PoliticsWilliam J. Ford

Jones Chosen as Md. House Speaker: ‘Historic’

Talmadge Branch couldn’t contain his excitement for longtime colleague and friend Del. Adrienne Jones of Baltimore County chosen unanimously as Maryland Speaker of the House.

Even while on the House of Delegates floor, the Baltimore City delegate wanted to smoke a cigar.

“This is historic,” said Branch, also the House majority whip. “I have nothing but joy for this. I was blinking back tears. It’s a beautiful thing.”

Jones, 64, was elected as the state’s first woman and first African American elected to the position May 1. She will succeed her mentor, the late Michael Busch, who held the seat for 16 consecutive years until his death on April 7.

Jones, who had served as speaker pro tem since 2003, said she understands the historic moment, but it will take some time to sink in.

“This is all new because I thought one way when I left [home] and came to Annapolis [last week],” she said. “I’m probably going to take a deep breath.”

According to the Center for American Women and Politics at Rutgers University in New Brunswick, New Jersey, Jones’ selection made her the third Black woman in the nation chosen as a statewide presiding officer.

Daniel De Simone, a spokesman for the center, said Jones is currently the only Black woman nationwide to sit as a state House speaker. Crisanta Duran, 38, was the first Latina elected in 2017 for the same position in Colorado.

“In Maryland, this is incredibly historic,” said Todd Eberly, political science professor at St. Mary’s College in St. Mary’s, Maryland. “Giving everything that is happening in Baltimore, this is great news for the state, especially the Baltimore region.”

Jones actually stepped out the race for House speaker and put her support behind Del. Dereck E. Davis (D-District 25) of Mitchellville.

But when the House Democratic Caucus couldn’t corral the 71 votes needed to select either Davis or Del. Maggie McIntosh of Baltimore City, lawmakers decided to ensure all members chose a Democrat in Jones. The caucus meet for more than four hours to finally reach a consensus on Jones.

“[Davis and McIntosh] could’ve went on longer and seen if the other one would’ve given in, but they didn’t,” Eberly said. “You absolutely have to give credit to the two of them for recognizing that this wouldn’t be resolved in their favor.”

Because of a divide among the Democrat Party to select a new speaker, Eberly said one of Jones’s first jobs will be to “soothe those hurt feelings.”

Jones, a mother of two sons, graduated from the University of Maryland, Baltimore County in 1976 with a bachelor’s degree in psychology. She maintains her Baltimore City roots as a member of the United Bethel African American Episcopal Church.

Jones became the first person from the Baltimore region to lead the House since Sen. Ben Cardin (D-Maryland) served as a delegate in 1986.

“Adrienne is a friend and has worked her way up through the years, building alliances statewide and showing her skills in getting things done to better our state and local communities,” Cardin said in a statement posted on social media. “Her historic election as the first female and first African-American speaker makes this moment even more meaningful.”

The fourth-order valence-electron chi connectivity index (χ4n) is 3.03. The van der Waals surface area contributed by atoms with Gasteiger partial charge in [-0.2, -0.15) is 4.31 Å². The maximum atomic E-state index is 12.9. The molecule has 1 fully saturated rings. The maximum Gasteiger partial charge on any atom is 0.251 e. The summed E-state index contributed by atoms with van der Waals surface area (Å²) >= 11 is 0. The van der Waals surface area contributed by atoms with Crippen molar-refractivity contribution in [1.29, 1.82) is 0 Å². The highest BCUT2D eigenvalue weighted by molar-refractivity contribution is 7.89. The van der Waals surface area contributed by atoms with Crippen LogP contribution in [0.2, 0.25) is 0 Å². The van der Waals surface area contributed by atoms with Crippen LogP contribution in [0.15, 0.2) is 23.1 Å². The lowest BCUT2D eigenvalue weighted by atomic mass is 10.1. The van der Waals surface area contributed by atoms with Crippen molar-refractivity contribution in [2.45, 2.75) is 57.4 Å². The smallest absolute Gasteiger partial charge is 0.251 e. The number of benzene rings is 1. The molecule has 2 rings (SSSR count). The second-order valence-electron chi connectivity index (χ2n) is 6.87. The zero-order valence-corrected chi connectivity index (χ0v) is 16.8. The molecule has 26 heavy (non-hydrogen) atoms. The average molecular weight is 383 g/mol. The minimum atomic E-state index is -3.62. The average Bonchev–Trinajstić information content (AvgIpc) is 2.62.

Jones said she will help provide a focus on regional concerns affecting the Baltimore region, but plans to visit other areas.

Jones will make one of her first public appearances Thursday, May 9 at an “after-session” fundraiser at Lake Presidential in Mitchellville with Del. Darryl Barnes (D-District 25) of Upper Marlboro.

“I know Baltimore region best. I grew up there,” she said. “Other areas are not going to be neglected. I’m a visual person. I like to go out to areas … and [hear] persons tell me about it.”

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William J. Ford – Washington Informer Staff Writer

I decided I wanted to become a better writer while attending Bowie State University and figured that writing for the school newspaper would help. I’m not sure how much it helped, but I enjoyed it so much I decided to keep on doing it, which I still thoroughly enjoy 20 years later. If I weren’t a journalist, I would coach youth basketball. Actually, I still play basketball, or at least try to play, once a week. My kryptonite is peanut butter. What makes me happy – seeing my son and two godchildren grow up. On the other hand, a bad call made by an official during a football or basketball game makes me throw up my hands and scream. Favorite foods include pancakes and scrambled eggs which I could eat 24-7. The strangest thing that’s ever happened to me, or more accurately the most painful, was when I was hit by a car on Lancaster Avenue in Philadelphia. If I had the power or money to change the world, I’d make sure everyone had three meals a day. And while I don’t have a motto or favorite quote, I continue to laugh which keeps me from driving myself crazy. You can reach me several ways: Twitter @jabariwill, Instagram will_iam.ford2281 or e-mail, wford@washingtoninformer.com

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